Blood calcium sampling reveals high rate of subclinical hypocalcemia in transition dairy cows
Quincy, Ill. – A blood calcium sampling program involving more than 5,000 transition dairy cows showed subclinical hypocalcemia in an average of 55 percent of the cows tested. In most cases, producers were unaware their herd was at risk, since this form of low blood calcium often goes undetected.
When dairy cows experience a drop in blood calcium concentrations around the time of calving, but not low enough to be considered milk fever, it is classified as subclinical hypocalcemia, a condition that can still have a negative impact on dairy cow health and milk production.
The ongoing blood calcium sampling program has been conducted at more than 200 U.S. dairies over the past 2½ years by the Dairy Technical Specialist (DTS) team from Prince Agri Products Inc. Michigan State University analyzed the samples to determine if serum total calcium levels had fallen below the traditional threshold for subclinical hypocalcemia of 8.0 mg/dl. Recent research has indicated that this threshold should be raised to 8.5 mg/dl, the level at which negative health effects actually begin to appear.
When blood analysis indicates subclinical hypocalcemia, the Prince Agri Products DTS team works with dairy producers and their nutritionists to help implement a negative dietary cation-anion difference (DCAD) diet. A negative DCAD diet has been proven to be one of the most effective courses for maintaining normal blood calcium levels in postpartum dairy cows. The DTS team periodically monitors urine pH to ensure the cows are fully acidified.
Ken Zanzalari, a Prince Agri Products Ph.D. nutritionist who oversees the blood monitoring program, says calcium is the most important mineral nutrient responsible for the well-being of a recently fresh dairy cow, because preparation for calving causes a sudden demand for calcium to be deposited into milk at the outset of lactation. He recommends that blood calcium concentrations be taken within the first 48 hours after calving.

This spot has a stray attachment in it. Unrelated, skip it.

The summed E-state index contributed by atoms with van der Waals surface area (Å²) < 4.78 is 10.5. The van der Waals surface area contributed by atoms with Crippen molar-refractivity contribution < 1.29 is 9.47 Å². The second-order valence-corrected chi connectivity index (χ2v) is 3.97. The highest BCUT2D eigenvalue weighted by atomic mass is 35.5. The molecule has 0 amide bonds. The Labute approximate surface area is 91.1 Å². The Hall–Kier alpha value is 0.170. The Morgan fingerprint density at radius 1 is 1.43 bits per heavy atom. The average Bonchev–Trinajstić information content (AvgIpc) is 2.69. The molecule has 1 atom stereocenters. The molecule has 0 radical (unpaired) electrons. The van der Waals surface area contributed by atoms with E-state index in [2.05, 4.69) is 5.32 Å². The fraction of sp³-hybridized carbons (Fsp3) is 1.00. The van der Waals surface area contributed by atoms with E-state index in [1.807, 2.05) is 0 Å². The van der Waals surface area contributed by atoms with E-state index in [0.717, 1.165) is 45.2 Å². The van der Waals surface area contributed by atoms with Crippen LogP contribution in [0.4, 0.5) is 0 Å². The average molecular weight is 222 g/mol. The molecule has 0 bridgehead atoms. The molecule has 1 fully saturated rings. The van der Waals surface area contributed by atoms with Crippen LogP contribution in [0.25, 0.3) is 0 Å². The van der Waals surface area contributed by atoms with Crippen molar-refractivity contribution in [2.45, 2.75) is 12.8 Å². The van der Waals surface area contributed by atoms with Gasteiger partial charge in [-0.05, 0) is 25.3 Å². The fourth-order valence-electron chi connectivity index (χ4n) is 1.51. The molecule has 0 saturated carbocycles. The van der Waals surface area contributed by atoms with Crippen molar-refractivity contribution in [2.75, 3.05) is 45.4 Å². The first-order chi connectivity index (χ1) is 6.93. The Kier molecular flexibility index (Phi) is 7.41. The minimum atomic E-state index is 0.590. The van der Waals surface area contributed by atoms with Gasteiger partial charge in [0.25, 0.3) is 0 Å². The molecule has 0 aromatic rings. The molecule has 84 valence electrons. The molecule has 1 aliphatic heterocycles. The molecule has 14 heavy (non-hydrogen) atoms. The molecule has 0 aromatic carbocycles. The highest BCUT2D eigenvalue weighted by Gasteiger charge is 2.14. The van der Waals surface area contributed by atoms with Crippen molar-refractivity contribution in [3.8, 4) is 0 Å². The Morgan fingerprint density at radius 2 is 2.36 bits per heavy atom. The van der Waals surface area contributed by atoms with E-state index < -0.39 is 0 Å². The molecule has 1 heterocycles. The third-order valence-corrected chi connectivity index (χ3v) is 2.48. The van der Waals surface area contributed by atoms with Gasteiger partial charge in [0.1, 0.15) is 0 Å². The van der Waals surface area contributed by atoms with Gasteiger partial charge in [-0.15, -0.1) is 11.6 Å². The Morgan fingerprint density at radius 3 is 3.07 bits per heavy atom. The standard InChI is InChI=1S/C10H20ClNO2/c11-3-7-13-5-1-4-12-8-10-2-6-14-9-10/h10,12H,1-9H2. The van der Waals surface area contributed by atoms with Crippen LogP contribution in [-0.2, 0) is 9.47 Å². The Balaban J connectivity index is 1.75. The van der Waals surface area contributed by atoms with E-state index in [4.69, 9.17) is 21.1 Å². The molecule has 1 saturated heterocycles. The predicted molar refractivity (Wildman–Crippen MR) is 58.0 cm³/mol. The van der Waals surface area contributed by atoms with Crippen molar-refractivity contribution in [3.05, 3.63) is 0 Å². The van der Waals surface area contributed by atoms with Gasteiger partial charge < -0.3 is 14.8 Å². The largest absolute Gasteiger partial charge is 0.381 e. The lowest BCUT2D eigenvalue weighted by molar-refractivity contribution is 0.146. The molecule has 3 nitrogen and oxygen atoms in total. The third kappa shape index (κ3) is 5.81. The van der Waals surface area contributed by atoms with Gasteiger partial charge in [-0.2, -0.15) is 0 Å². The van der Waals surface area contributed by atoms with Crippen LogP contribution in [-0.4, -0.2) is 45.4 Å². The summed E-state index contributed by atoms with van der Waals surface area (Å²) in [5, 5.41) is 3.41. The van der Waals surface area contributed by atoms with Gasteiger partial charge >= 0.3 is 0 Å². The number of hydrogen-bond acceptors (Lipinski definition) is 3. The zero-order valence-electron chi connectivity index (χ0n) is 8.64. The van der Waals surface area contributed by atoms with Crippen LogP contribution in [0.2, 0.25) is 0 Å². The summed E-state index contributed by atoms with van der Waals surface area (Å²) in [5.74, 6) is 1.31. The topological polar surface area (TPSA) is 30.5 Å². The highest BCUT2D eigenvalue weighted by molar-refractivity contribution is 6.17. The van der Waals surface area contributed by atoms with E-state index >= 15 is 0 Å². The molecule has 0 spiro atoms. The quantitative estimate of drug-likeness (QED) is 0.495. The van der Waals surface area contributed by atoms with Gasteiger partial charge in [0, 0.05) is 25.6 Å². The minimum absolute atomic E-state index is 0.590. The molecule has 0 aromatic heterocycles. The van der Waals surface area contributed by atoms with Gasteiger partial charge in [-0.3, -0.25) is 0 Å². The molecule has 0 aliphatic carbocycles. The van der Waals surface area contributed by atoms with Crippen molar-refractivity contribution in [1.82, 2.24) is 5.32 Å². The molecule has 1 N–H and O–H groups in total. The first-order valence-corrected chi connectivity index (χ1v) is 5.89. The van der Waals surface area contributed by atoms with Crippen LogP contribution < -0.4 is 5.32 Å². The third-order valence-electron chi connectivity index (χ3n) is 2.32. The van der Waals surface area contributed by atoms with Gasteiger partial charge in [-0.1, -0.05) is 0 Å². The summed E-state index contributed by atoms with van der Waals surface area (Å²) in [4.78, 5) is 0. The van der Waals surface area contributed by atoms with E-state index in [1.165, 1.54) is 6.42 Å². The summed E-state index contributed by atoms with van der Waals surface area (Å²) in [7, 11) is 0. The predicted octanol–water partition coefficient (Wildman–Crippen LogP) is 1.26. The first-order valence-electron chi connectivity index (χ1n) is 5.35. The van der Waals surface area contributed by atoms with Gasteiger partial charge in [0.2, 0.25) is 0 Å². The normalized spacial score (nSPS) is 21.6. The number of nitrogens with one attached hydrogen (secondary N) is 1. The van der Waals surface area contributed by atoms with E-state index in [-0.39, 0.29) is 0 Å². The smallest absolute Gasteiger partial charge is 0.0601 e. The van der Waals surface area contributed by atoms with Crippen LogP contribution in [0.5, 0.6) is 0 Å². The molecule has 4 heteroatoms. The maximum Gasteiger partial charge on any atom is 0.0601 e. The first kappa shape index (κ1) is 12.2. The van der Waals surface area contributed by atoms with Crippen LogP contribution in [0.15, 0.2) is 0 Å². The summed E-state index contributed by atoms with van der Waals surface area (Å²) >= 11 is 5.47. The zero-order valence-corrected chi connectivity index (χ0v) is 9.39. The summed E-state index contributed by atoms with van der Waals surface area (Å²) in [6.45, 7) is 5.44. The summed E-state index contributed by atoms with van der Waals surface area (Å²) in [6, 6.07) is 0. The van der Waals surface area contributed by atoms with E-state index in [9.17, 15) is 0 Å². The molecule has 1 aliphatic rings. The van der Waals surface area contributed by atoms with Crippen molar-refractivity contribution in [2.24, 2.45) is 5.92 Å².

“The importance of maintaining adequate blood calcium concentrations in the transition dairy cow has often been forgotten and overlooked,” says Zanzalari. “Although the average cost of subclinical hypocalcemia is $125 per case compared to $300 for milk fever, the total economic impact is much greater because, on a typical dairy farm, the incidence of subclinical hypocalcemia is up to 15 times greater than clinical milk fever cases.”
Left unchecked, subclinical hypocalcemia can lead to such metabolic disorders as displaced abomasums, ketosis, retained placenta and mastitis, as well as reduced milk yield. Research has shown that cows that were subclinically hypocalcemic within the first week of lactation produced 5.7 pounds less milk than non-hypocalcemic cows. In another study, prepartum cows fed a negative DCAD diet produced 16 percent more milk during the first 21 days of lactation compared to cows fed a non-DCAD diet.
In addition to supporting dairies through its blood monitoring program, Prince Agri Products also offers Animate, a nutritional specialty product that has proven effective in helping to reduce the risk of low blood calcium when fed a minimum of 21 days before calving as part of a negative DCAD diet. It also has been shown to maintain dry matter intake because of its palatability.
For more information, visit http://princeagri.com or call 800-677-4623.